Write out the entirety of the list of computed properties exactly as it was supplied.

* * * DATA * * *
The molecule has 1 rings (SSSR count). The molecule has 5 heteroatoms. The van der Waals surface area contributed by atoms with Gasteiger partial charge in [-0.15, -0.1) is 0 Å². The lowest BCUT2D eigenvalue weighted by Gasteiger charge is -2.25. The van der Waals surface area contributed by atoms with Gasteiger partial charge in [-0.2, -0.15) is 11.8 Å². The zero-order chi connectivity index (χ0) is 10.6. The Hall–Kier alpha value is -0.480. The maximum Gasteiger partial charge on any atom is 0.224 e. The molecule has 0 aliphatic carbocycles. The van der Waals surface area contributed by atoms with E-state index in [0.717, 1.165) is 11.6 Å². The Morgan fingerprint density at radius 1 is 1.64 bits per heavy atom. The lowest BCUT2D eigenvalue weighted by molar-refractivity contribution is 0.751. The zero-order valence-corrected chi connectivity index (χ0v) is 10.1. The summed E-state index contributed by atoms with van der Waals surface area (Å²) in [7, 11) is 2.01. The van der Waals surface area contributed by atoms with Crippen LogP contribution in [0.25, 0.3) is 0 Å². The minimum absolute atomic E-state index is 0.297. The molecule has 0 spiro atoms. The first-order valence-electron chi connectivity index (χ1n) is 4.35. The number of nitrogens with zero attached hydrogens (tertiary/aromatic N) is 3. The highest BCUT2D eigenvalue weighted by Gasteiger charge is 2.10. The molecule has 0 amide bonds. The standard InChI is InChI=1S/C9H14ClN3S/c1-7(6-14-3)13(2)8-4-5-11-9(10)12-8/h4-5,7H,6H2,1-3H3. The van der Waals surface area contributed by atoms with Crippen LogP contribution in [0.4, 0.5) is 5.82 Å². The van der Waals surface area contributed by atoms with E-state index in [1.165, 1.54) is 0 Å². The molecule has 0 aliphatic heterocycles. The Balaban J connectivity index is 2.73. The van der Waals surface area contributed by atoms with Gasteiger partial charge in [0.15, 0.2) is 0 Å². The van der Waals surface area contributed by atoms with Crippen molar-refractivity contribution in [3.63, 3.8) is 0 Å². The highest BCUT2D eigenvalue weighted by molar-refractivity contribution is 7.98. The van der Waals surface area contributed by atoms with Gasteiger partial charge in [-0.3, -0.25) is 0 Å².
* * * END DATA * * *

The molecule has 1 rings (SSSR count). The molecule has 5 heteroatoms. The van der Waals surface area contributed by atoms with Gasteiger partial charge in [-0.15, -0.1) is 0 Å². The lowest BCUT2D eigenvalue weighted by Gasteiger charge is -2.25. The van der Waals surface area contributed by atoms with Gasteiger partial charge in [-0.2, -0.15) is 11.8 Å². The zero-order chi connectivity index (χ0) is 10.6. The Hall–Kier alpha value is -0.480. The maximum Gasteiger partial charge on any atom is 0.224 e. The molecule has 0 aliphatic carbocycles. The van der Waals surface area contributed by atoms with E-state index in [0.717, 1.165) is 11.6 Å². The Morgan fingerprint density at radius 1 is 1.64 bits per heavy atom. The lowest BCUT2D eigenvalue weighted by molar-refractivity contribution is 0.751. The zero-order valence-corrected chi connectivity index (χ0v) is 10.1. The summed E-state index contributed by atoms with van der Waals surface area (Å²) in [7, 11) is 2.01. The van der Waals surface area contributed by atoms with Crippen LogP contribution in [0.25, 0.3) is 0 Å². The minimum absolute atomic E-state index is 0.297. The molecule has 0 spiro atoms. The first-order valence-electron chi connectivity index (χ1n) is 4.35. The number of nitrogens with zero attached hydrogens (tertiary/aromatic N) is 3. The highest BCUT2D eigenvalue weighted by Gasteiger charge is 2.10. The molecule has 0 amide bonds. The standard InChI is InChI=1S/C9H14ClN3S/c1-7(6-14-3)13(2)8-4-5-11-9(10)12-8/h4-5,7H,6H2,1-3H3. The van der Waals surface area contributed by atoms with Crippen LogP contribution in [0.4, 0.5) is 5.82 Å². The van der Waals surface area contributed by atoms with E-state index in [1.165, 1.54) is 0 Å². The molecule has 0 aliphatic heterocycles. The Balaban J connectivity index is 2.73. The van der Waals surface area contributed by atoms with Gasteiger partial charge in [0.15, 0.2) is 0 Å². The van der Waals surface area contributed by atoms with Crippen molar-refractivity contribution in [3.63, 3.8) is 0 Å². The highest BCUT2D eigenvalue weighted by molar-refractivity contribution is 7.98. The van der Waals surface area contributed by atoms with Gasteiger partial charge in [-0.3, -0.25) is 0 Å².